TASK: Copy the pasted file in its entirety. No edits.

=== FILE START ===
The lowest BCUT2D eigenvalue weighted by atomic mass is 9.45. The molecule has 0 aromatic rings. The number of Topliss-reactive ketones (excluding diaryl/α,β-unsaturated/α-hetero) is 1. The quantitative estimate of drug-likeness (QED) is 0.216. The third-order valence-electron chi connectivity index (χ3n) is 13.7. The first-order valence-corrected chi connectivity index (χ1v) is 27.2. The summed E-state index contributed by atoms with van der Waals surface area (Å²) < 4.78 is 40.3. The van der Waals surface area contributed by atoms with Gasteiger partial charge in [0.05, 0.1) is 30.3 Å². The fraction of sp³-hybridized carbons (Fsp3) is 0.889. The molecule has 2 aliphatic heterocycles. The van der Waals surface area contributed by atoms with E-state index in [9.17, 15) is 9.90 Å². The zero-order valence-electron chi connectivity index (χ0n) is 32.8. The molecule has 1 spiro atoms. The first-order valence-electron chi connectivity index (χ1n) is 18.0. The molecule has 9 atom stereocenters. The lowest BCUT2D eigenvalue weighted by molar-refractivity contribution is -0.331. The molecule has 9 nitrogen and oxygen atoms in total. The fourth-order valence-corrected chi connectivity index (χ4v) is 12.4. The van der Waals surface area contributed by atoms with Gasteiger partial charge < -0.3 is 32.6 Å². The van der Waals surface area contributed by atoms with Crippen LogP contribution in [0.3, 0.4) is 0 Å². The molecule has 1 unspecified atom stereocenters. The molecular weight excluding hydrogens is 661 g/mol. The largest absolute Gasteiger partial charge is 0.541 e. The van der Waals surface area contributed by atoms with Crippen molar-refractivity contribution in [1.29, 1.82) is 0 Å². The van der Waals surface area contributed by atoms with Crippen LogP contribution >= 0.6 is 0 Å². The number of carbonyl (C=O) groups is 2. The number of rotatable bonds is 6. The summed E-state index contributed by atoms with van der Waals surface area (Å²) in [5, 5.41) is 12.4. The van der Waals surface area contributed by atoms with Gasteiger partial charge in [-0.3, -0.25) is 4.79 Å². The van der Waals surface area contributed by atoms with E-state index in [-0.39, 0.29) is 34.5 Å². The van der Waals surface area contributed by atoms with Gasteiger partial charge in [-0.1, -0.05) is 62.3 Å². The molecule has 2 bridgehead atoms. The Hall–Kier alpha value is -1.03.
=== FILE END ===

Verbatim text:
The lowest BCUT2D eigenvalue weighted by atomic mass is 9.45. The molecule has 0 aromatic rings. The number of Topliss-reactive ketones (excluding diaryl/α,β-unsaturated/α-hetero) is 1. The quantitative estimate of drug-likeness (QED) is 0.216. The third-order valence-electron chi connectivity index (χ3n) is 13.7. The first-order valence-corrected chi connectivity index (χ1v) is 27.2. The summed E-state index contributed by atoms with van der Waals surface area (Å²) < 4.78 is 40.3. The van der Waals surface area contributed by atoms with Gasteiger partial charge in [0.05, 0.1) is 30.3 Å². The fraction of sp³-hybridized carbons (Fsp3) is 0.889. The molecule has 2 aliphatic heterocycles. The van der Waals surface area contributed by atoms with E-state index in [9.17, 15) is 9.90 Å². The zero-order valence-electron chi connectivity index (χ0n) is 32.8. The molecule has 1 spiro atoms. The first-order valence-electron chi connectivity index (χ1n) is 18.0. The molecule has 9 atom stereocenters. The lowest BCUT2D eigenvalue weighted by molar-refractivity contribution is -0.331. The molecule has 9 nitrogen and oxygen atoms in total. The fourth-order valence-corrected chi connectivity index (χ4v) is 12.4. The van der Waals surface area contributed by atoms with Gasteiger partial charge < -0.3 is 32.6 Å². The van der Waals surface area contributed by atoms with Crippen LogP contribution in [0.3, 0.4) is 0 Å². The molecule has 1 unspecified atom stereocenters. The molecular weight excluding hydrogens is 661 g/mol. The largest absolute Gasteiger partial charge is 0.541 e. The van der Waals surface area contributed by atoms with Crippen molar-refractivity contribution in [1.29, 1.82) is 0 Å². The van der Waals surface area contributed by atoms with Crippen LogP contribution >= 0.6 is 0 Å². The number of carbonyl (C=O) groups is 2. The number of rotatable bonds is 6. The summed E-state index contributed by atoms with van der Waals surface area (Å²) in [5, 5.41) is 12.4. The van der Waals surface area contributed by atoms with Gasteiger partial charge in [-0.3, -0.25) is 4.79 Å². The van der Waals surface area contributed by atoms with E-state index in [-0.39, 0.29) is 34.5 Å². The van der Waals surface area contributed by atoms with Gasteiger partial charge in [-0.1, -0.05) is 62.3 Å². The molecule has 2 bridgehead atoms. The Hall–Kier alpha value is -1.03.